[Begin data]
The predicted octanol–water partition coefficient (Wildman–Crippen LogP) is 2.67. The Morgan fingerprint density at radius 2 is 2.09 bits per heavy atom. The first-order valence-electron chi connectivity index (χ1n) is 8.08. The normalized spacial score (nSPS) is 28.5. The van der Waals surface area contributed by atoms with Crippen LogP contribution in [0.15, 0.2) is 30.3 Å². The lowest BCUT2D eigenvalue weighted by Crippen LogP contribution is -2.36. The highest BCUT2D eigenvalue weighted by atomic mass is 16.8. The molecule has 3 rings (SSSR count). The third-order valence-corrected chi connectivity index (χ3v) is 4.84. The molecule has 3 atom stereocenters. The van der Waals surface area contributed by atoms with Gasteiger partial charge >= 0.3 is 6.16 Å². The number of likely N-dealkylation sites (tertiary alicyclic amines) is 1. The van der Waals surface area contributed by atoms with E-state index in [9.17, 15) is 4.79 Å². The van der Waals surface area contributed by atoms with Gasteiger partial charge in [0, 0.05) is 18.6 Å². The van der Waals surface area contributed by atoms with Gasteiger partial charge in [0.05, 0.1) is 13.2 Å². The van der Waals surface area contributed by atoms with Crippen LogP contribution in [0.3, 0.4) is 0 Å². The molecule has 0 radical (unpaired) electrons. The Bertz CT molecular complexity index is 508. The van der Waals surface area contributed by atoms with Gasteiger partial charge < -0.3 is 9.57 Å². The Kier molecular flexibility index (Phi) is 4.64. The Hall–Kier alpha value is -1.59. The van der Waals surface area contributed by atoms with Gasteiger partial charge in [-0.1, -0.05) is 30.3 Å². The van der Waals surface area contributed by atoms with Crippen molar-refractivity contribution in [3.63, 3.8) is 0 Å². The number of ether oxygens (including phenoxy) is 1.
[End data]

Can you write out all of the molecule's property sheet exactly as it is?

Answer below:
The predicted octanol–water partition coefficient (Wildman–Crippen LogP) is 2.67. The Morgan fingerprint density at radius 2 is 2.09 bits per heavy atom. The first-order valence-electron chi connectivity index (χ1n) is 8.08. The normalized spacial score (nSPS) is 28.5. The van der Waals surface area contributed by atoms with Crippen LogP contribution in [0.15, 0.2) is 30.3 Å². The lowest BCUT2D eigenvalue weighted by Crippen LogP contribution is -2.36. The highest BCUT2D eigenvalue weighted by atomic mass is 16.8. The molecule has 3 rings (SSSR count). The third-order valence-corrected chi connectivity index (χ3v) is 4.84. The molecule has 3 atom stereocenters. The van der Waals surface area contributed by atoms with Gasteiger partial charge >= 0.3 is 6.16 Å². The number of likely N-dealkylation sites (tertiary alicyclic amines) is 1. The van der Waals surface area contributed by atoms with E-state index in [9.17, 15) is 4.79 Å². The van der Waals surface area contributed by atoms with Gasteiger partial charge in [0, 0.05) is 18.6 Å². The van der Waals surface area contributed by atoms with Gasteiger partial charge in [0.05, 0.1) is 13.2 Å². The van der Waals surface area contributed by atoms with Crippen LogP contribution in [0.3, 0.4) is 0 Å². The molecule has 0 radical (unpaired) electrons. The Bertz CT molecular complexity index is 508. The van der Waals surface area contributed by atoms with Gasteiger partial charge < -0.3 is 9.57 Å². The Kier molecular flexibility index (Phi) is 4.64. The Hall–Kier alpha value is -1.59. The van der Waals surface area contributed by atoms with Gasteiger partial charge in [-0.1, -0.05) is 30.3 Å². The van der Waals surface area contributed by atoms with Crippen molar-refractivity contribution in [3.63, 3.8) is 0 Å². The number of ether oxygens (including phenoxy) is 1.